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Avoiding Speed Cameras…

Garmin Street Pilot

As speed traps have become more commonly used, drivers have figured out ways to avoid them. Some flash their high beams at oncoming traffic to notify them of a speed trap, others use radar or GPS devices that sound off an alarm.

At the beginning of the year, the Swiss government began fighting back by outlawing the use of a GPS device to warn drivers of speed traps. Police will be able to stop drivers who use these GPS devices, fine them and take and destroy their GPS unit. The government has also created a list of GPS units that retailers should remove from their shelves.

Reading this, a couple of questions came up. First, how would a cop know if you were using your legally obtained GPS device to find speed traps or to just find your way around town. And the second question had to do with speed traps in general.

Recently I purchased a Garmin GPS device to use in my car. It’s invaluable when travelling near or far, letting me know exactly which route to take to my final destination and if I get off track, it recalculates and finds me a new route instantly. The voice is very easy to understand the directions are clear and concise. And if I need to make a pit stop on my way for food or gas, I can quickly do a search of area food or gas stations and it will add that to my itinerary. But back to my first question, if I were to be pulled over and fined for using this device and then even worse, have the unit pulled from my car and destroyed, I’d be pissed to say the least. The Swiss law, for example, seems to saying that if people are using a specifically branded device, it can be confiscated, regardless of whether they can prove you were using it illegally or not. In other words, if the cop looks in your car and sees a GPS device that’s on their list, they are going to take it from you and leave you with a fine. Since the device was legally obtained and the law doesn’t specifically prohibit the use of GPS devices for directions, it seems like a slippery slope.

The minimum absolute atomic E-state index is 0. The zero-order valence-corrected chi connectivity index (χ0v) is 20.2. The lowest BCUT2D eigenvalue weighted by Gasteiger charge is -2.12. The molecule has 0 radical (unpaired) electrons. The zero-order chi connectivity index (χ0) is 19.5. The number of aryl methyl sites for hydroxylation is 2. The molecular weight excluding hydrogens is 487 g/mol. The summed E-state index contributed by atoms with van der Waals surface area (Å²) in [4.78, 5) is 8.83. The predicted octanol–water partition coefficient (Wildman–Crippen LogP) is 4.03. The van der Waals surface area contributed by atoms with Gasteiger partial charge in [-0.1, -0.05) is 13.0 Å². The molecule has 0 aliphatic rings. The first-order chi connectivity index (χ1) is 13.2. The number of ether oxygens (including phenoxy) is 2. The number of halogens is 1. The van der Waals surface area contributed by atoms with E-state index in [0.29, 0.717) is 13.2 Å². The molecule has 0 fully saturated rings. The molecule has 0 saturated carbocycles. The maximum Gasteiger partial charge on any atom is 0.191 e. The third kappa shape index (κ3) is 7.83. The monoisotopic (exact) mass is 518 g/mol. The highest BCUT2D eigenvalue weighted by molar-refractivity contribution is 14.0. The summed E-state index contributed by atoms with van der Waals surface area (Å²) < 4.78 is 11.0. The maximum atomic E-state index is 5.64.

My second question had to do with speed traps in general. If the purpose of a speed camera or speed trap was to get people to slow down and drive safely, then I would think that having a device that warns you of such areas would be a good thing. Certainly there would be people that would just slow down in specific areas and speed in others, but typically speed traps are put in places that require a slower speed due to speeding issues. However, if the point of a speed trap is to make money for local government regardless of public safety, then I could see why a government would want to outlaw such a device—it’s going to cut into their revenue. And that tends to be more in line with what I think it going on. These speed traps are revenue generators, they make money. The government isn’t as concerned with keeping drivers safe as they are interested in making sure they make enough money to cover their costs.

The Swiss government’s stance on this issue is just the first we’re hearing, but I’m sure other governments will be following suit very soon. They’ve invested a lot of money in the infrastructure to ticket drivers through the use of cameras and radars and don’t want to see their investments lost. Of course, outlawing a device won’t stop people from finding other ways to get around these speed traps. Some people might just go back to flashing their high beams, and then what will they do, outlaw headlights.

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